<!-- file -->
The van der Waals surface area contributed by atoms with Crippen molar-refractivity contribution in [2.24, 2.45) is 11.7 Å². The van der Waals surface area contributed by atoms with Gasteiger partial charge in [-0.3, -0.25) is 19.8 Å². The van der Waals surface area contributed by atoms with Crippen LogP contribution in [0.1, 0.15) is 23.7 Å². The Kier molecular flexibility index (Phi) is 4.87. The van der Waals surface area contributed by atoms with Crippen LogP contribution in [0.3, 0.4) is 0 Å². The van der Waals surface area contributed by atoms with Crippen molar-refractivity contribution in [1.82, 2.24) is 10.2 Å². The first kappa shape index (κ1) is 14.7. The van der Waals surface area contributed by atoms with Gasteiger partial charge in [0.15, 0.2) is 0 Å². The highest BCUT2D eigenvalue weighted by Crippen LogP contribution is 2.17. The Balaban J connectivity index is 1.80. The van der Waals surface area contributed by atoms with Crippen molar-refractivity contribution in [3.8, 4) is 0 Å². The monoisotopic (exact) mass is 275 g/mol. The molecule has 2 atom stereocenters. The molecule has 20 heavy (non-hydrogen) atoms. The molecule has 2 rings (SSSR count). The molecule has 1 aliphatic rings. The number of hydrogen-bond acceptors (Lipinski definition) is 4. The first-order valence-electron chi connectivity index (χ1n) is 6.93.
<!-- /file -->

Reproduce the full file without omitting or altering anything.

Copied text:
The van der Waals surface area contributed by atoms with Crippen molar-refractivity contribution in [2.24, 2.45) is 11.7 Å². The van der Waals surface area contributed by atoms with Gasteiger partial charge in [-0.3, -0.25) is 19.8 Å². The van der Waals surface area contributed by atoms with Crippen LogP contribution in [0.1, 0.15) is 23.7 Å². The Kier molecular flexibility index (Phi) is 4.87. The van der Waals surface area contributed by atoms with Crippen LogP contribution in [0.3, 0.4) is 0 Å². The van der Waals surface area contributed by atoms with Crippen molar-refractivity contribution in [1.82, 2.24) is 10.2 Å². The first kappa shape index (κ1) is 14.7. The van der Waals surface area contributed by atoms with Gasteiger partial charge in [0.15, 0.2) is 0 Å². The highest BCUT2D eigenvalue weighted by Crippen LogP contribution is 2.17. The Balaban J connectivity index is 1.80. The van der Waals surface area contributed by atoms with Crippen molar-refractivity contribution in [3.8, 4) is 0 Å². The monoisotopic (exact) mass is 275 g/mol. The molecule has 2 atom stereocenters. The molecule has 20 heavy (non-hydrogen) atoms. The molecule has 2 rings (SSSR count). The molecule has 1 aliphatic rings. The number of hydrogen-bond acceptors (Lipinski definition) is 4. The first-order valence-electron chi connectivity index (χ1n) is 6.93.